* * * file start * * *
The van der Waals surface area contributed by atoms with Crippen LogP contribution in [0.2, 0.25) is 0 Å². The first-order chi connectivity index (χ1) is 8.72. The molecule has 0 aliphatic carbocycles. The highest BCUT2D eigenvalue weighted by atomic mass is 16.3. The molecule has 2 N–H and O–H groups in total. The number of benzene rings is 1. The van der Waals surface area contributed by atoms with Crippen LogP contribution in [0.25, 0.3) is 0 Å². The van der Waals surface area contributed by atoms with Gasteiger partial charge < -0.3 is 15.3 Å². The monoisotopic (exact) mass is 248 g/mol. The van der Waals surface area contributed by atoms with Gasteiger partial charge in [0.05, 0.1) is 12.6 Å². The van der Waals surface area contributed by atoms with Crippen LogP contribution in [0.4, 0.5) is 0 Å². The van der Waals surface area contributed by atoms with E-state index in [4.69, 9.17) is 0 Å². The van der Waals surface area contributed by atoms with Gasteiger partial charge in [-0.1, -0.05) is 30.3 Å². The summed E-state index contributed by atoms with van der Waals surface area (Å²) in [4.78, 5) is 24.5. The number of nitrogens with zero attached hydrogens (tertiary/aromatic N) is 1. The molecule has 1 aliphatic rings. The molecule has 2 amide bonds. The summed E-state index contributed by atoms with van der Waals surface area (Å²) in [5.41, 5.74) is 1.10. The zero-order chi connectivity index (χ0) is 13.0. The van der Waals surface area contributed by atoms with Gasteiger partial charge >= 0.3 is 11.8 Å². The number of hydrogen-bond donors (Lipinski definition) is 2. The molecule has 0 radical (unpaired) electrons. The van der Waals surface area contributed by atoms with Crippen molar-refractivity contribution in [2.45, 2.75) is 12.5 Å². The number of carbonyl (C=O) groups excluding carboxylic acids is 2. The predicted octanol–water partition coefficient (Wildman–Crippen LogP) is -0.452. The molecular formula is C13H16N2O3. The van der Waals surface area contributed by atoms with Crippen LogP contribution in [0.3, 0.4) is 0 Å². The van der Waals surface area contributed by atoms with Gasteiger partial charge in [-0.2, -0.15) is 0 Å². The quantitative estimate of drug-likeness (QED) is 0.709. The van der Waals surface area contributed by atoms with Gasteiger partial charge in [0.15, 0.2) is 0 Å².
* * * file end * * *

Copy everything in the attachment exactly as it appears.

The van der Waals surface area contributed by atoms with Crippen LogP contribution in [0.2, 0.25) is 0 Å². The first-order chi connectivity index (χ1) is 8.72. The molecule has 0 aliphatic carbocycles. The highest BCUT2D eigenvalue weighted by atomic mass is 16.3. The molecule has 2 N–H and O–H groups in total. The number of benzene rings is 1. The van der Waals surface area contributed by atoms with Crippen LogP contribution in [0.25, 0.3) is 0 Å². The van der Waals surface area contributed by atoms with Gasteiger partial charge < -0.3 is 15.3 Å². The monoisotopic (exact) mass is 248 g/mol. The van der Waals surface area contributed by atoms with Gasteiger partial charge in [0.05, 0.1) is 12.6 Å². The van der Waals surface area contributed by atoms with Crippen LogP contribution in [0.4, 0.5) is 0 Å². The van der Waals surface area contributed by atoms with E-state index in [4.69, 9.17) is 0 Å². The van der Waals surface area contributed by atoms with Gasteiger partial charge in [-0.1, -0.05) is 30.3 Å². The summed E-state index contributed by atoms with van der Waals surface area (Å²) in [4.78, 5) is 24.5. The number of nitrogens with zero attached hydrogens (tertiary/aromatic N) is 1. The molecule has 1 aliphatic rings. The molecule has 2 amide bonds. The summed E-state index contributed by atoms with van der Waals surface area (Å²) in [5.41, 5.74) is 1.10. The zero-order chi connectivity index (χ0) is 13.0. The van der Waals surface area contributed by atoms with Gasteiger partial charge >= 0.3 is 11.8 Å². The number of hydrogen-bond donors (Lipinski definition) is 2. The molecule has 0 radical (unpaired) electrons. The van der Waals surface area contributed by atoms with Crippen molar-refractivity contribution in [2.45, 2.75) is 12.5 Å². The number of carbonyl (C=O) groups excluding carboxylic acids is 2. The predicted octanol–water partition coefficient (Wildman–Crippen LogP) is -0.452. The molecular formula is C13H16N2O3. The van der Waals surface area contributed by atoms with Crippen LogP contribution in [0.3, 0.4) is 0 Å². The van der Waals surface area contributed by atoms with Gasteiger partial charge in [-0.2, -0.15) is 0 Å². The quantitative estimate of drug-likeness (QED) is 0.709. The van der Waals surface area contributed by atoms with Gasteiger partial charge in [0.15, 0.2) is 0 Å².